Public backs shut parliament?

A new poll claims people want to bypass parliament

Psychological warfare over no-deal masks a strategic vulnerability

The Telegraph's decline from respectable broadsheet to semi-deranged prime ministerial fanzine continues. "Boris Johnson has public's support to shut down parliament to get Brexit over line" its front page says today - a series of words which have almost no connection whatsoever to objective reality.

The copy reads: "The ComRes survey for the Telegraph found that 54% of British adults think parliament should be prorogued to prevent MPs stopping a no-deal Brexit. "

Their survey shows no such thing.

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Does the public really support shutting down parliament?

By Joe Harker

A new ComRes poll for the Daily Telegraph claims a majority of the public supports shutting down parliament to force through a no deal Brexit.

It would mean the UK's departure from the EU, considered by many to be the most important British political event for decades, would have to bypass MPs to go through.

Essentially it would be a suspension of the UK's representative democracy giving the prime minister no requirement for a majority in the House of Commons, but is that really what the public wants?

The Claim:

The Telegraph is claiming their ComRes poll says 54 per cent of the public wants Boris Johnson to prorogue parliament and let the UK hit the October 31 deadline, thus leaving the EU without a deal despite it not having the approval of the Commons.

The poll says 76 per cent of Tory voters, 32 per cent of Labour voters and 25 per cent of Liberal Democrat voters support the prorogation of parliament to push through no deal Brexit.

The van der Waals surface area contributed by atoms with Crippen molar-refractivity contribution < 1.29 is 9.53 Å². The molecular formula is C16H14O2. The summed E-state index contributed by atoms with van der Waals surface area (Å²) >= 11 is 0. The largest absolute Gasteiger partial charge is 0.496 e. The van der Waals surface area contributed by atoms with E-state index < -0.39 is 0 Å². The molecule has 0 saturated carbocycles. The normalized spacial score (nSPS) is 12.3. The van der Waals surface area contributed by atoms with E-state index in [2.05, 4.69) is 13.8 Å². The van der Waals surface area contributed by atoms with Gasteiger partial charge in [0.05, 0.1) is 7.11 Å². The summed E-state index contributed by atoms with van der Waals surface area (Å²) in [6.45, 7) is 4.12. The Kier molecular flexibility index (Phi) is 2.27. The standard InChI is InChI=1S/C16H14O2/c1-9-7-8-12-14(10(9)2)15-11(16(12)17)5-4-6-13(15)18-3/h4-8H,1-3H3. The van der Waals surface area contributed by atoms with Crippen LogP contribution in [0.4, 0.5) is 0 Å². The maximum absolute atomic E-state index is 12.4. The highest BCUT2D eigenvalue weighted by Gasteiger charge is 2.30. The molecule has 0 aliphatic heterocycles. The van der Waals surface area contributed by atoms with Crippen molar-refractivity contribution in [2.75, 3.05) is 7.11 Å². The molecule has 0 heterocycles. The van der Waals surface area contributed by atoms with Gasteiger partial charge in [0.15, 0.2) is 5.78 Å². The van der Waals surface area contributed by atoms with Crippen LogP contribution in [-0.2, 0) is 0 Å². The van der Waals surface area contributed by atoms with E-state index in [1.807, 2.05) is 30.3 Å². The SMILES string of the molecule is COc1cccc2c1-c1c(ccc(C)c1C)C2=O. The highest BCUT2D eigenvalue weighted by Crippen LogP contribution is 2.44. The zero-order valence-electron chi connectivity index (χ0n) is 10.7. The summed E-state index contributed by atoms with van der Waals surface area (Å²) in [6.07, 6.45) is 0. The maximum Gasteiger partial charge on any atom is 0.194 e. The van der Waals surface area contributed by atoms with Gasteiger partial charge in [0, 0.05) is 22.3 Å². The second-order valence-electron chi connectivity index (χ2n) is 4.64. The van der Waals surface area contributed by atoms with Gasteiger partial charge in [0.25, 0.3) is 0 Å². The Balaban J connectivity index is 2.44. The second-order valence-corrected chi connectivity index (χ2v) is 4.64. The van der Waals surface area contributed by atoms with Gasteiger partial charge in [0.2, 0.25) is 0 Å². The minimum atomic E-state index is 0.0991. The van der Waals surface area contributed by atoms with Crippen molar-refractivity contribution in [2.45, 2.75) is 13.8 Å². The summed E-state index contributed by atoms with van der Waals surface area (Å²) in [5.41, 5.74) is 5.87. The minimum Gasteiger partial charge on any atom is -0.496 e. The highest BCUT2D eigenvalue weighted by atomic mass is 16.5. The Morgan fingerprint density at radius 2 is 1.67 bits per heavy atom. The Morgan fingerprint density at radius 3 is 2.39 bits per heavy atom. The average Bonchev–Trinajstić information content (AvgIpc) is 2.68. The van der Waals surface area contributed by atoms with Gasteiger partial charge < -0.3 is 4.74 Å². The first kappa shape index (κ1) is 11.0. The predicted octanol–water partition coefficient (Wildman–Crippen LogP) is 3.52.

They also asked respondents whether politicians were more in tune with the public mood than the prime minister, with just 38 per cent agreeing and 62 per cent considering Johnson to have his finger on the pulse.

More negotiations with the EU are not expected by the government until a summit on October 17, two weeks before the deadline hits. If Johnson sticks to his "do or die" promise to seek no further extension to the Halloween deadline then leaving without a deal may be the only way to get Brexit done.

Two weeks is almost certainly not enough time to thrash out a deal and get it through parliament, nevermind the time it takes to pass the necessary legislation to make it law. It may soon be that time has run so low that doing a deal becomes impossible.

The Counter Claim:

Ian Dunt of writes that the ComRes survery shows nothing close to the Telegraph's claims on the matter.

He criticises the poll for being "sloppily worded" to the point that it becomes unprofessional, referring to the prime minister as Boris rather than his title or surname.

However, his main point was that the Telegraph's report just completely excluded the "don't knows" from the data to make it look as though over half of the public backs the prorogation of parliament.

The actual data said 44 per cent supported it and 37 per cent opposed it while 19 per cent said they didn't know. More said yes than no, but not over half as the Telegraph reported and put on their front page yesterday.

Dunt suggests the presentation of the data in a specific and misleading way was designed to convince MPs and the public that any chance to stop Brexit had passed, writing that an "information war" is being waged with the intention of misleading the public and politicians.

The Facts:

Shutting down parliament is difficult, suspending democracy is no small matter. Parliament has backed measures to prevent the prime minister from suspending proceedings and speaker John Bercow has repeatedly insisted MPs will not be overridden to force Brexit through by undemocratic means.

A legal challenge to stop Johnson from shutting down parliament has begun, with a group of MPs and peers hoping the Court of Session in Edinburgh will rule that suspending parliament to force through a no deal Brexit would be "unlawful and unconstitutional".

However, the case will not be accelerated through the courts and some worry it might not be ruled on before October 31, which could mean the prime minster commits an "unlawful and unconstitutional" act before the legal process can confirm it as such. What would happen then, if Johnson was retroactively judged to have acted in such a manner?

In the meantime be on the lookout for misleading presentation of polling data where a portion of the figures is omitted in order to produce a different result.

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